Installing floating floors made easy
Looking for a great alternative to hardwood floorboards that requires less labour and time to install, whilst also being at the fraction of the price? Look no further than floating floors.
Floating hardwood floors are cost-effective, easy to install, and still provide that stunning first impact that have endeared timber flooring to many homeowners. Best of all they can sit on top of your existing flooring meaning that removal of the previous boards is not required – hence the term floating.
Installing floating floors can be done relatively easily even by those who wouldn’t call themselves a DIY-guru. It will also only requires a few tools to complete the job, of which many will come with your floating floor kit.
Floating floors are very similar to other forms of flatpack home improvement kits that you can buy. They will have an interlocking system, removing the need for nails and hammers, as well as including all of the tools that you may need.
Step-by-step, we’re going to go through the the whole installation process from beginning to end, making sure you get the most out of your floating floor. We’ll also share some handy tips along the way to make the job easier for you, too.
Step 1: Measuring
Before you rush out to grab your new floating floors, you will need to know how much you will need. Measure your room(s) and calculate how many square metres of flooring you will need.
This measurement will be important not just for your floating floors, but also for the underlay roll that you will need to place beforehand, so make sure it’s as accurate as possible.
You will also need to check to see if your walls are straight, as if not you will need to cut the boards that will join the wall. Using a standard leveller will help you make sure whether this is or is not the case.
Tip: Many professional flooring installers will always order an extra 5-10% of what they think they will need, just incase something goes wrong.
Step 2: Preparation
If you do have to cut the boards to fit any angled walls in the home, unfortunately for you this will probably take up the most of your time before you can start. So best to do it now.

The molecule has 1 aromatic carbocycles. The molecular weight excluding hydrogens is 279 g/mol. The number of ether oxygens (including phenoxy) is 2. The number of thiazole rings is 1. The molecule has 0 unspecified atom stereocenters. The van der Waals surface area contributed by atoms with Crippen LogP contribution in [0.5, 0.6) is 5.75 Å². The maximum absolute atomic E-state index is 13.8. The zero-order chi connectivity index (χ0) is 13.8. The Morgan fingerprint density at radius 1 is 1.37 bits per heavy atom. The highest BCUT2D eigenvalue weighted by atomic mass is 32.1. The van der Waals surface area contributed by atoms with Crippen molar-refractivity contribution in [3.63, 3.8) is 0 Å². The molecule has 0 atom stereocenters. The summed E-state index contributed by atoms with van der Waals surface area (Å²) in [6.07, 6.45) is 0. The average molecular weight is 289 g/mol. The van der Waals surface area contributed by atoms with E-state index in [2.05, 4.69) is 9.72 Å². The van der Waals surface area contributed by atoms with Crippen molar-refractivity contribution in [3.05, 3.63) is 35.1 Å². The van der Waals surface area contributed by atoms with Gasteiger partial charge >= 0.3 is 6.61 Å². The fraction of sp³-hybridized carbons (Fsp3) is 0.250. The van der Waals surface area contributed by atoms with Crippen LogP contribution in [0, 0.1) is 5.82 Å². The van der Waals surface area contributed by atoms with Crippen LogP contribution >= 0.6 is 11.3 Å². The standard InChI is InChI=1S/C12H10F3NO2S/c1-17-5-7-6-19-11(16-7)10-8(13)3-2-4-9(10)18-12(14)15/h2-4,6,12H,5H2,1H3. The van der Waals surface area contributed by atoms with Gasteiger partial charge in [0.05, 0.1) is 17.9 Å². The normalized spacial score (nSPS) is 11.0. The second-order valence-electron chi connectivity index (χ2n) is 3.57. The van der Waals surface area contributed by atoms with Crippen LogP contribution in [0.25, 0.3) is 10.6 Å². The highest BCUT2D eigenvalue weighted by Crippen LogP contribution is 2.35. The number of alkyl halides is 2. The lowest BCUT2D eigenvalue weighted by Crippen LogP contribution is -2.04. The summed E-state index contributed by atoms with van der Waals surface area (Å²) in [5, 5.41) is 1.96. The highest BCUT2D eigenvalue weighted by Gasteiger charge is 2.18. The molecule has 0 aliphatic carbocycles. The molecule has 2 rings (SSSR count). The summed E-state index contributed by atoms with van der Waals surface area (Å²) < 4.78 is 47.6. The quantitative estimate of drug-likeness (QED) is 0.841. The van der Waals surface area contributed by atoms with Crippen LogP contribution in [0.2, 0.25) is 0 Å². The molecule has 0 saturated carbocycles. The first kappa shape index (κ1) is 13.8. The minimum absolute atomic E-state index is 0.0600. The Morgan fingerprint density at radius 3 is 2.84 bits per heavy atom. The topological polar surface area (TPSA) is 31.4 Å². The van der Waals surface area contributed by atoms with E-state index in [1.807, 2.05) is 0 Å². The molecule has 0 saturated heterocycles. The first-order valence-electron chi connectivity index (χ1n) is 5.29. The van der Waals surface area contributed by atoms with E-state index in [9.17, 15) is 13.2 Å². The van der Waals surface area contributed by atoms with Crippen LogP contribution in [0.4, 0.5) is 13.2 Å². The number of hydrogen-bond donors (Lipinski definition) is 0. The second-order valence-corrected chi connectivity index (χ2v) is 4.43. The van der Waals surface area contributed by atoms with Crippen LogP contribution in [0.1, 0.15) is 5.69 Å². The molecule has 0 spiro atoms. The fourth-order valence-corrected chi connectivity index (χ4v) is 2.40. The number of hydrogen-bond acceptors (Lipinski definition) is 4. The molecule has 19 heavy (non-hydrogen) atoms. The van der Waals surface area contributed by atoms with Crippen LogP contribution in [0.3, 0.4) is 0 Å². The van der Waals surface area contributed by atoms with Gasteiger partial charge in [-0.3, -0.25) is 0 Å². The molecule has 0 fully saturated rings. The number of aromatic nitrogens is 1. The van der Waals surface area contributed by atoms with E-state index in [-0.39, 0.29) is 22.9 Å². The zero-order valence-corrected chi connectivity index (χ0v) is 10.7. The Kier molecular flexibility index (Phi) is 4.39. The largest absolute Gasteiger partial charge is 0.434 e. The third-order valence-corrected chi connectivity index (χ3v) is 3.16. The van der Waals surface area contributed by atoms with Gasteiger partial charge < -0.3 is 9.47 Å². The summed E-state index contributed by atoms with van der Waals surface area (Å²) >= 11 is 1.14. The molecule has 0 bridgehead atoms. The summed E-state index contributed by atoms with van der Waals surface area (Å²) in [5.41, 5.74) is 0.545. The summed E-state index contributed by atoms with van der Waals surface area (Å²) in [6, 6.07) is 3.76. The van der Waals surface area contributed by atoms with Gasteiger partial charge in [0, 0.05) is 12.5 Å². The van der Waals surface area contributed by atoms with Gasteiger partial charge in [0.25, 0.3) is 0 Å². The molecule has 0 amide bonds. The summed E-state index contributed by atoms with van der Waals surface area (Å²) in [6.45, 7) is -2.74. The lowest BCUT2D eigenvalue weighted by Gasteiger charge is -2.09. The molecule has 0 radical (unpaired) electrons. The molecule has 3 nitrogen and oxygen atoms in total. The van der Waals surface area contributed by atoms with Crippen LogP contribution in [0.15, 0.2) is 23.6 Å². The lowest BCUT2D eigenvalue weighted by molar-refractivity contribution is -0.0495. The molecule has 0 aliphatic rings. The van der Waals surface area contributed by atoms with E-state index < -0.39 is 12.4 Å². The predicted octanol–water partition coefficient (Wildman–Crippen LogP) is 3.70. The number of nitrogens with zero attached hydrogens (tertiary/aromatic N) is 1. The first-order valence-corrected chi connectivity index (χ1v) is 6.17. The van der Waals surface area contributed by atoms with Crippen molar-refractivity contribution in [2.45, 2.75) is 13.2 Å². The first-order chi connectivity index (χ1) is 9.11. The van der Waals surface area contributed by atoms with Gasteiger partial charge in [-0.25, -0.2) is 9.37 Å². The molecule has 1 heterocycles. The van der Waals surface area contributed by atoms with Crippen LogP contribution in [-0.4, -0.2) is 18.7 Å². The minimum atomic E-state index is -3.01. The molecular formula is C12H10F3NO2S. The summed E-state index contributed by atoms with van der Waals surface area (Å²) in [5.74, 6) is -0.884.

After that is done, or if it isn’t required, cut and begin to roll out the underlay across the entire flooring. It should cover every inch of the floor, and if any do overlap onto the cornices of the walls simply trim them.
Tip: If possible, roll the underlay in the opposite direction to where you want to lay the floating floors to minimise any chance of the underlay moving in the future.
Step 3: Putting down spacers and joins
The floating floor kit should have come with their own spacers – planks of wood that will fit underneath the doorways to keep the floor looking uniform from the point of entry.
These spacers are genuinely designed to fit under a 10 – 15 mm gap below the hinge and lock side panels of the doorway.
It will also help to lay down the beginning of the joining floating floor planks along the walls. This will make sure that you can begin to lay your flooring without any parts moving, making sure you’re set up to lay it straight from the get go.
Tip: If you need less width for your spaces, a simple planer or sandpaper should be enough for you to get a perfect fit.
Step 4: Interlocking flooring and finish
If you’ve done all of the prepwork correctly, than the job of interlocking the rest of the panels will be simple. You will have to measure angles for the corners so that you can cut them to fit.
If the kit came with any packing spaces or beading panels, make sure that they are knocked in last, as they can add to the width of your panels and leave you with an annoying cutting job at the end. You should leave some space between the edge boards to also avoid this issue.
Tip: Whilst a rubber mallet is ideal to gently tap the boards into place, you can use a thick towel and a regular hammer to also get the same result.